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📓 Publishing Your Site with GitHub Pages

In this lesson, we'll learn how to publish our new site for the world to see. We'll briefly explore tools called Git and GitHub in order to publish our page online using a special tool known as GitHub pages.

Git and GitHub

Professional web and software developers have a wide range of tools at their disposal to help build, monitor, and collaborate on projects. One of the most common types of software is called version control software. We can use version control to track all the changes we make to our code base. Instead of just saving, we "commit" code. Each commit represents a different place in a project's history. Version control makes it much easier to see how a project has evolved over time, which is very important in larger projects. It's also helpful if we need to go back to an older version of the software, which may be necessary if new code has bugs or is broken.

The most common version control software in use is called Git. Git is an open-source project that's easy to access via the command line or terminal. We can then use it with any number of code hosting services. Epicodus uses GitHub, one of the most popular code hosting services.

Let's open the terminal and enter a few commands. Git is complex software that does a lot more than we need it for today. Stick to these commands and you can't go wrong.

Make sure you're in the My_Project directory with pwd, then enter the following.

git init

This initializes a new git project.

Next, we'll configure git to use our user name and email. This is so the code we add to GitHub actually has our name on it.

git config your_name (use quotes if you want to use a multiple word name)
git config your_email

You're now set up as the author of this project. Any commit you make will have this user name and email attached to it.

Next, you'll need to create a free GitHub account. After creating the account you'll need to visit the email address you provided and click the link in the confirmation email GitHub has sent you.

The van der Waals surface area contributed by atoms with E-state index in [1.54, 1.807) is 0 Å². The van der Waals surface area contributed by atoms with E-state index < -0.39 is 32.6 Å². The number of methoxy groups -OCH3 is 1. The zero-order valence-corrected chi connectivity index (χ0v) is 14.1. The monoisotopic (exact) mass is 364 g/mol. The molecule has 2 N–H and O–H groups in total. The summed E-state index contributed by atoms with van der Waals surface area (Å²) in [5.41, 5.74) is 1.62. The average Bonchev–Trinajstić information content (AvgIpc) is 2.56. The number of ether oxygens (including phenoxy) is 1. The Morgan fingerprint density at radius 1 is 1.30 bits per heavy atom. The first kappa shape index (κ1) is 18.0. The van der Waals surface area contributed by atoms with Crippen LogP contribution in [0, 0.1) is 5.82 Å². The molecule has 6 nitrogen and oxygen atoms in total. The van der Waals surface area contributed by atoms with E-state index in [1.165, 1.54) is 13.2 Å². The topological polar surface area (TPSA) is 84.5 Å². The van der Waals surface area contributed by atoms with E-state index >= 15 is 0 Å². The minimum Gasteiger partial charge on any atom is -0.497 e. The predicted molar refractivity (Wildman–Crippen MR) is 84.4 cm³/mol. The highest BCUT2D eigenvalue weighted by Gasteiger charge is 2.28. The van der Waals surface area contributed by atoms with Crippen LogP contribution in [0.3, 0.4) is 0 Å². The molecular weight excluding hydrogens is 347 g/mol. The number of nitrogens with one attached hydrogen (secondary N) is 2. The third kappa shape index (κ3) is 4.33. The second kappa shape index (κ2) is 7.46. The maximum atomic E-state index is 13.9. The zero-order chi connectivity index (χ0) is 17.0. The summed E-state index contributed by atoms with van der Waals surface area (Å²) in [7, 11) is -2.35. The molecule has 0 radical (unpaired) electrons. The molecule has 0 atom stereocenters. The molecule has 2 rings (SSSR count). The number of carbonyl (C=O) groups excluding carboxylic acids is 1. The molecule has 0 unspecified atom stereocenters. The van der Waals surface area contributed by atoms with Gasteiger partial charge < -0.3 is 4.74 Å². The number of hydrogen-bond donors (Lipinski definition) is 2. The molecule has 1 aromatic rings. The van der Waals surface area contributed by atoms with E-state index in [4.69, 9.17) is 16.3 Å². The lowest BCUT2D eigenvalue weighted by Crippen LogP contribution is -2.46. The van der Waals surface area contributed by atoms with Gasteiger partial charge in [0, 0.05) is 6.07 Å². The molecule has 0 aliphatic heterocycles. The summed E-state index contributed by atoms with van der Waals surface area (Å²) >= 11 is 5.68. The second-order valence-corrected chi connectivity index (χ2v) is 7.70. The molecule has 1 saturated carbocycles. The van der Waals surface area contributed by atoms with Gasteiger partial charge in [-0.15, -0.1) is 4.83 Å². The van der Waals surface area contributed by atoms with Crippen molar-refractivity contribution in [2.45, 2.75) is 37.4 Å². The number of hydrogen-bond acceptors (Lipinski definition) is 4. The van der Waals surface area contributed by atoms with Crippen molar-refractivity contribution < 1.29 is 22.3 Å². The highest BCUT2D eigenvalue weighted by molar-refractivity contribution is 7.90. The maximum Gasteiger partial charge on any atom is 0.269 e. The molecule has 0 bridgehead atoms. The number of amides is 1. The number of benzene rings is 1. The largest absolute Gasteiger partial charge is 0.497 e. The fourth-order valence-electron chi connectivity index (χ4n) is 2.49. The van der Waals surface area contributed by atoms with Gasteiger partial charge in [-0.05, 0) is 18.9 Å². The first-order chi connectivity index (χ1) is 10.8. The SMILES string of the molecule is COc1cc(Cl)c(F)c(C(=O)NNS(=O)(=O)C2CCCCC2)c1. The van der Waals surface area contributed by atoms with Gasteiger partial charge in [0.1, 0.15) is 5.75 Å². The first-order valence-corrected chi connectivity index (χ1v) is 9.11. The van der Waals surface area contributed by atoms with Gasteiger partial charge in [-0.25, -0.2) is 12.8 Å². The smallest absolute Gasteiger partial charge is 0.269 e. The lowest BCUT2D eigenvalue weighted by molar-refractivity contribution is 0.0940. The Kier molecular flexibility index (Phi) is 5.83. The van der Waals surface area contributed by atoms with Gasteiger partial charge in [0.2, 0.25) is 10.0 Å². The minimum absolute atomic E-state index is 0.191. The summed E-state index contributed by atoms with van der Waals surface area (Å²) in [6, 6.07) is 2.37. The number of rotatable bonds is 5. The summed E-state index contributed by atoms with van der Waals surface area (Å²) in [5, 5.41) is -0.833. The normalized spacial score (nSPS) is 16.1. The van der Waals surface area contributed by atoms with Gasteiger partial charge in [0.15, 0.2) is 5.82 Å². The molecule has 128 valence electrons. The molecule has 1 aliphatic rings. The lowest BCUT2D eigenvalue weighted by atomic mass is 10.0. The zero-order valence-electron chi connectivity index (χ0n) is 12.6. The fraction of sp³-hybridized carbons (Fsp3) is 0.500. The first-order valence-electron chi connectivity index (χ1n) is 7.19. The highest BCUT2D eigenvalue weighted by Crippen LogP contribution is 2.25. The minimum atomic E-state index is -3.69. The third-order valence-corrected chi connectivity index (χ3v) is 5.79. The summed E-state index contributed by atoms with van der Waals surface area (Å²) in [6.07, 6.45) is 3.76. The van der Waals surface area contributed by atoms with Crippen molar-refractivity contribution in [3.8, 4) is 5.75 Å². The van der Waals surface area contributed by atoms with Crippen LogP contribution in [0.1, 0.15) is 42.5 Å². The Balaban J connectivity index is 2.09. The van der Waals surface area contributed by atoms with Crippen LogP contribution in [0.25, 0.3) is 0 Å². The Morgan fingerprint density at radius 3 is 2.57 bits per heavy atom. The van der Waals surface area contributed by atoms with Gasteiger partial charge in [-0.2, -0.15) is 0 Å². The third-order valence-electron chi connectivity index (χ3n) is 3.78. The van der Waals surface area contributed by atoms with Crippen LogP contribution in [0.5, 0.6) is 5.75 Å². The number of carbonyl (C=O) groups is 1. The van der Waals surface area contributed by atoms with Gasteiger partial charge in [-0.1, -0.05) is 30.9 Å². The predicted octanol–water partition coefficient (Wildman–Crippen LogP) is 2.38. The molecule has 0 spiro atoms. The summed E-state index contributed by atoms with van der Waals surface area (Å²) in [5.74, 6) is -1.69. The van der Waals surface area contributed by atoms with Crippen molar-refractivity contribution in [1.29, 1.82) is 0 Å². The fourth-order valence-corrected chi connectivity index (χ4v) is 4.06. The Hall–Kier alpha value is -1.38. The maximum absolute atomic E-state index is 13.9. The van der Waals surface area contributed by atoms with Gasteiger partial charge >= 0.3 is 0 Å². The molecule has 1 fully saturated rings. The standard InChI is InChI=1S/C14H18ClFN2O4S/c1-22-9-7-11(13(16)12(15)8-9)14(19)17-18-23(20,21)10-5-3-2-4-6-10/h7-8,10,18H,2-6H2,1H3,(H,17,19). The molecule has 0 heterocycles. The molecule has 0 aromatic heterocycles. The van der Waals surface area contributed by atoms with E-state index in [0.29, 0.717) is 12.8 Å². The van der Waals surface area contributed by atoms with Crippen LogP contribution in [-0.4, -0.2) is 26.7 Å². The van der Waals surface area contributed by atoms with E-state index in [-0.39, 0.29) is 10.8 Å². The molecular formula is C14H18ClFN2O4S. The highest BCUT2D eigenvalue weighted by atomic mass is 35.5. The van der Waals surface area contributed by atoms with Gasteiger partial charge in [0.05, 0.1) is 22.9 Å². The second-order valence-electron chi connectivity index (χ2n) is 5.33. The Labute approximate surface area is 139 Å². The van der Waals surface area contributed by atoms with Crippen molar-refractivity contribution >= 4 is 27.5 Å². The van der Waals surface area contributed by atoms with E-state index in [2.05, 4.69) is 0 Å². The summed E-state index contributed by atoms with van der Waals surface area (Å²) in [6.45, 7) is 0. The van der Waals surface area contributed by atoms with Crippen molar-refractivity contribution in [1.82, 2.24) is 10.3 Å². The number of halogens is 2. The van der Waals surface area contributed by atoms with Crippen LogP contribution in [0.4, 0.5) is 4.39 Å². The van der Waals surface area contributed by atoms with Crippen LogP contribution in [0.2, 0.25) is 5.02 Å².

Pick a good user name! If you decide to become a developer, your GitHub user name will likely end up on your resume. GitHub also functions as a social network for developers. You can connect with people, collaborate on projects, and even find cool new libraries and tools to use.

Once you successfully register for a GitHub account, you should see a welcome message like this:


Now that you have an account, let's create a repository on GitHub. A repository is a place to store a project on your GitHub account. Each repository should contain just one project. To create a new repository (almost always called a repo) select the + option in the upper-right corner of the GitHub welcome page. Then, select New repository from the dropdown menu, as seen in the image below:


This should take you to a screen that looks like this:


Pick a clear, concise name for your repo. An example might be workshop_project. You don't need to alter any of the other options here besides your Repository name. After entering a name, click the Create repository button. This should take you to a page that looks like this:


Now that we have a GitHub account we need to link the local copy of our project (on our computer) to what will become the remote copy (the new repo we've just created). Copy URL that GitHub gives you and return to the terminal.


Enter the following line into the terminal:

git remote add your_name your_URL

Note: Replace your_name with your actual name and your_URL with the URL that GitHub supplied you.

This sets up a remote in your project. This links the local project on our machine with the remote repository stored online.

Next, enter the following commands.

git add .
git commit -m "add workshop project to git"

This will tell Git to collect all the work we've done today and store it in a commit. Once we've made a commit, we can then push all the information saved in that commit to GitHub.

Finally, enter the following:

git push your_name master

Git will ask you to enter your username and password for GitHub.

Once you've entered your password, Git will send the local version of your project from your computer to the repository you created on GitHub. You can view the files online by refreshing the browser page where you copied the GitHub URL.


Let's take one last step. Let's use GitHub to host our project online.

Within your repo, click Settings at the top.


In the settings area, scroll down until you see a box labelled GitHub Pages. Within this box, you'll see a dropdown reading None. Select master branch from the dropdown. Then click Save.


It may take a minute to compile, but you can now scroll down to see the URL of your new hosted site. Put that URL in the browser and check out your live site!